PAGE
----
After all, what does it mean to shape career-ready individuals, when students aren’t able to choose classes that align with their interests and goals? 

And yet, it’s not just students at WA who will be facing the consequences of a failed override. 

Elementary and middle school students are facing cuts that are just as devastating. All 30 math and reading interventionists will be cut if the override does not pass, replaced with just one academic coach per building. Without the interventionists, already declining literacy rates will only keep falling, and students will fall further behind as they struggle to meet grade level benchmarks. As future WA students, they deserve schools that provide them with services that allow them to be successful in the future.

If we cut down on the quality of education, we will not be the same again, especially as a town that attracts families on the basis of these very schools.  The identity that shapes Westford will be gone. We will be unable to recover.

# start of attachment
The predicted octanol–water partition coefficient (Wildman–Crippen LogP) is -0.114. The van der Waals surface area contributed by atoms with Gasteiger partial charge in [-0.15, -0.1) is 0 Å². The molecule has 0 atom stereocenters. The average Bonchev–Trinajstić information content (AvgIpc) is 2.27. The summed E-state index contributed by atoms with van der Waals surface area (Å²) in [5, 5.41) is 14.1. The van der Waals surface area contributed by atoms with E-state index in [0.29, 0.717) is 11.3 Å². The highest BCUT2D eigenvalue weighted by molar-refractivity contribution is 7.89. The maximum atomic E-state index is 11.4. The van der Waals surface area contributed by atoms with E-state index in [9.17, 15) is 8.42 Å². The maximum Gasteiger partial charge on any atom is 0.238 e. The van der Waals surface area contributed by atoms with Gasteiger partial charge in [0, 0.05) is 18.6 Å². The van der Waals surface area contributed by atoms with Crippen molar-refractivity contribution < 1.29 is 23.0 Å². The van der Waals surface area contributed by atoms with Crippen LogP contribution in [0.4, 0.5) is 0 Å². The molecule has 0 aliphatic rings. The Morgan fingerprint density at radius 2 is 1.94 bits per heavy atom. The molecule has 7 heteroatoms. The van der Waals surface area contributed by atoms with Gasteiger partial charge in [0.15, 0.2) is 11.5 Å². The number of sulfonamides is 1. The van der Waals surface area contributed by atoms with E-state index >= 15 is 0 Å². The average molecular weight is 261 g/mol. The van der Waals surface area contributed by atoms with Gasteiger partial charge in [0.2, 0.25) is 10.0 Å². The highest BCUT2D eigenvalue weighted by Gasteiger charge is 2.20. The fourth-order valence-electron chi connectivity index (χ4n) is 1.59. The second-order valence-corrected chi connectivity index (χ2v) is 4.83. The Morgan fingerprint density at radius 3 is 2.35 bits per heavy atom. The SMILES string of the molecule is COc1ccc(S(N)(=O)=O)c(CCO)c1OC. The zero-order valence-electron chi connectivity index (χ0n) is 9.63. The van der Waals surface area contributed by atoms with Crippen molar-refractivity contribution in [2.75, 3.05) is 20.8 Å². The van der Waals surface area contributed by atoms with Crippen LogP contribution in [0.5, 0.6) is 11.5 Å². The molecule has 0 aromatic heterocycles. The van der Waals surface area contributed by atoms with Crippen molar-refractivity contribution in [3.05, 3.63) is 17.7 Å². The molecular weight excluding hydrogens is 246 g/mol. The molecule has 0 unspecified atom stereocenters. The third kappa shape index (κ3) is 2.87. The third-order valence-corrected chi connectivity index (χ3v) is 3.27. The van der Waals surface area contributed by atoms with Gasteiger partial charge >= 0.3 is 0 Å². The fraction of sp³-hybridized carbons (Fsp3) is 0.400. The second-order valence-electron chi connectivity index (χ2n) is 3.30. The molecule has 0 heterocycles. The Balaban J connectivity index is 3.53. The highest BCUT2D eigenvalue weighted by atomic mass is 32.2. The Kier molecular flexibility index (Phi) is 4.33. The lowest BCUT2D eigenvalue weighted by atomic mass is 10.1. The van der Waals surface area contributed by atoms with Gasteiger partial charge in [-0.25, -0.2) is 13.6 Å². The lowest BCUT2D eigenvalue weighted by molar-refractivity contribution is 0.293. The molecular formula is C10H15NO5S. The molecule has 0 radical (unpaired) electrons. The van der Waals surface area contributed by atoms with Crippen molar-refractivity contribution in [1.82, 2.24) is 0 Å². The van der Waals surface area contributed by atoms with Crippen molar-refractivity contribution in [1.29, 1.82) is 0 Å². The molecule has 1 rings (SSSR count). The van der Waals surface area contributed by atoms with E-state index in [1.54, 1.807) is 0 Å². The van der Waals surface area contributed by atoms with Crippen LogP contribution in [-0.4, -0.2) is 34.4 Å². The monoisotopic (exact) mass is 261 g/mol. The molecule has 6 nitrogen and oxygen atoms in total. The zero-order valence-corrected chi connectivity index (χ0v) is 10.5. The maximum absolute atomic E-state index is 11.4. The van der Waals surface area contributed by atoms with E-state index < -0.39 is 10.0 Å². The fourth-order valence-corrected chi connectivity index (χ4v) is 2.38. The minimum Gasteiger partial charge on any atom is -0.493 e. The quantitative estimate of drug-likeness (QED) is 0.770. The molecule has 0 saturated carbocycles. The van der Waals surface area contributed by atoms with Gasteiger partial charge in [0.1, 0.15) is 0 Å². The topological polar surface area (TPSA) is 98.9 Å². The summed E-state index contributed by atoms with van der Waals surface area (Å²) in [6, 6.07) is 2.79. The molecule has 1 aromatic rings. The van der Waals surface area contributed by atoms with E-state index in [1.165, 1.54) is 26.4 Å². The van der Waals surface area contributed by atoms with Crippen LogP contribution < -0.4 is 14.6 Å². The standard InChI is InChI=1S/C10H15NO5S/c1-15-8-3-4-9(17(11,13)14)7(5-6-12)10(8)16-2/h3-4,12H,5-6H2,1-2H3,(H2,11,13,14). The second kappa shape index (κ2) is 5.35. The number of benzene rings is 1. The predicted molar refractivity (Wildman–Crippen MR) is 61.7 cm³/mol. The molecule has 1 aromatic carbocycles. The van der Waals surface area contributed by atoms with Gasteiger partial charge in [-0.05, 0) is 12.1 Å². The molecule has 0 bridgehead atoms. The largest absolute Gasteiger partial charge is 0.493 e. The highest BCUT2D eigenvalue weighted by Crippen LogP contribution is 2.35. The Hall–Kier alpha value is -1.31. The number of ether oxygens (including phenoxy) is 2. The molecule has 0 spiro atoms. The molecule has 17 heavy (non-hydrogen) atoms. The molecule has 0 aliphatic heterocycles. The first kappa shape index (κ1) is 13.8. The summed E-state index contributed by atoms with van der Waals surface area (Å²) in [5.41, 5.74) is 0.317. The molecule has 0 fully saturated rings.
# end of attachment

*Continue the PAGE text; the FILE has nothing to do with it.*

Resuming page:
As future WA students, they deserve schools that provide them with services that allow them to be successful in the future.

For many residents, supporting the override has been a question of how the tax would impact them, especially as many already face pressures due to inflation. While there is no easy answer, the town does offer a variety of tax relief programs for the elderly, those in the line of duties, those with disabilities, or those going through financial hardship.


While it is undeniably important to hold the town accountable in their financial management year after year, it is also important to look at the greater context in making this sacrifice; Westford is not alone in its large deficit. The impacts of high inflation not reflected in state aid calculations have also left towns such as Acton, Harvard, Belmont, and Groton also facing override situations, revealing a greater, statewide issue that must be addressed.

For Westford, the consequences of a failed override are wide-reaching — and long-lasting.